Jeremy Warner's Outlook: Sykes puts motherhood and apple pie on menu

Inflationary Britain; Barclays/Cazenove
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The Tomorrow's Company report on restoring trust in stock market investment promised much but perhaps predictably has delivered nothing beyond platitudes and a rehashing of obvious motherhood and apple pie principles.

The Tomorrow's Company report on restoring trust in stock market investment promised much but perhaps predictably has delivered nothing beyond platitudes and a rehashing of obvious motherhood and apple pie principles.

Those that can bring themselves to read yet another long and turgid tome on the supposed failings of Britain's investment system will find little to disagree with in this anodyne collection of recycled proposals. I'm pleased to report that Sir Richard Sykes and his team have even taken on board The Independent money section's long-running campaign to have basic finance made compulsory in the school curriculum.

Yet I shouldn't let cynicism run away with me. The report is well intentioned enough and there is no obvious harm in attempting to set the world to rights. But the sheer ambition and scope of this exercise makes it seem overly worthy and insubstantial. This is Life, the Universe and Everything all rolled into one. Much of it is meaningless twaddle. Other parts are a statement of principle that most investment institutions already apply, while still others are utopian nonsense which has little place in a free society. Nor is there any obvious way in which such a grand and diverse array of principles could be imposed on a financial services industry as many faceted and strongly competitive as our own.

Reading this report reminds me of a take-off I once saw of How!, a TV programme when I was a child which in patronising terms attempted to instruct the young on how to carry out basic tasks and calculations. The satirical version began with the immortal line, "This week, children, we are going to teach you how to cure the world of all known diseases".

But hold on a moment. What's this? In the section headed "Acquisitions and Mergers" the report asserts that research findings show 83 per cent of mergers and takeovers made by large publicly quoted companies had failed to produce any benefits and over a half had actually destroyed value. "Growth for growth's sake via takeovers has been a prime cause of shareholder value destruction", the report contends.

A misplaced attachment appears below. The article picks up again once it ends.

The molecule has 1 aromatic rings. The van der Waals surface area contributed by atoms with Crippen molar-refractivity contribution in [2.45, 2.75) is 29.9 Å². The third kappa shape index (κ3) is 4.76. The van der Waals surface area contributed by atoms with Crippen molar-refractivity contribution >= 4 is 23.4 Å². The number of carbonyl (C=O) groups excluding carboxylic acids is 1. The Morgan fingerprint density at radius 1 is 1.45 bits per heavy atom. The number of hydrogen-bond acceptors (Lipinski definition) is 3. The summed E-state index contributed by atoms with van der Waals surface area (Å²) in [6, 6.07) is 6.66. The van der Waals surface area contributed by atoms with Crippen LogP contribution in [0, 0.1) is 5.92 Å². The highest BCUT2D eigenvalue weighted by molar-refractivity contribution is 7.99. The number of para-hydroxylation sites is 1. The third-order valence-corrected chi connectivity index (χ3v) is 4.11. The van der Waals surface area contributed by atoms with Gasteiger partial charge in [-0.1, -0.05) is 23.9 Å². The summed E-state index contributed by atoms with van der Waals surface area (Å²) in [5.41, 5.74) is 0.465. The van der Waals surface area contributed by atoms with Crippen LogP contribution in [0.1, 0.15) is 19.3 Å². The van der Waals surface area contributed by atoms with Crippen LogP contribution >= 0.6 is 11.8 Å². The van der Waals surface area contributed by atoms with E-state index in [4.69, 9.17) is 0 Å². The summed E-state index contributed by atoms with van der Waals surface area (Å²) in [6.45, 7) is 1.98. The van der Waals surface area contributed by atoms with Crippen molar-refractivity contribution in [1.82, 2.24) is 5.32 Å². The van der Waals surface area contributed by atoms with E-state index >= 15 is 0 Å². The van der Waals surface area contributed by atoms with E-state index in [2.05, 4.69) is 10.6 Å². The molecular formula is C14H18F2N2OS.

On this issue at least, Sir Richard speaks with real knowledge. While at Glaxo, he was responsible for two huge consolidating mergers, the second of which with SmithKline Beecham has yet to create any value at all. Sir Richard isn't the sort for blinding flashes on the road to Damascus, so we can safely assume he excepts himself from the generalisation.

Inflationary Britain

A rising inflation rate is not usually welcome news to anyone, but the announcement yesterday that it rose from 1.2 per cent to 1.5 per cent last month must have been manna from heaven for the Bank of England, which has been wrestling with the public relations nightmare of having to raise interest rates even though the official rate of inflation as measured by the consumer price index has been falling.

Regrettably, the Bank's discomfort may not be entirely over yet. Virtually all the rise in the inflation rate was caused by higher oil prices, which are now falling again. The upshot is that the inflation rate may again begin to taper off over coming months. At just 1.5 per cent, inflation is in any case still way below target and substantially below that of both the US and the eurozone, where interest rates are much lower.

In adjusting policy, the Bank of England asks us to look at inflation not as it is now, but where it will be in two years time. With the economy expected to grow above trend both this year and next, prices would soon be heading decisively higher if left to their own devices. As it happens, the Bank has been reasonably successful in explaining these complexities in policy, but its position isn't helped by the consumer price index, which almost everyone outside the Government now thinks of as a highly questionable measure of inflation. Its adoption last year was little short of a conspiracy to mislead the public.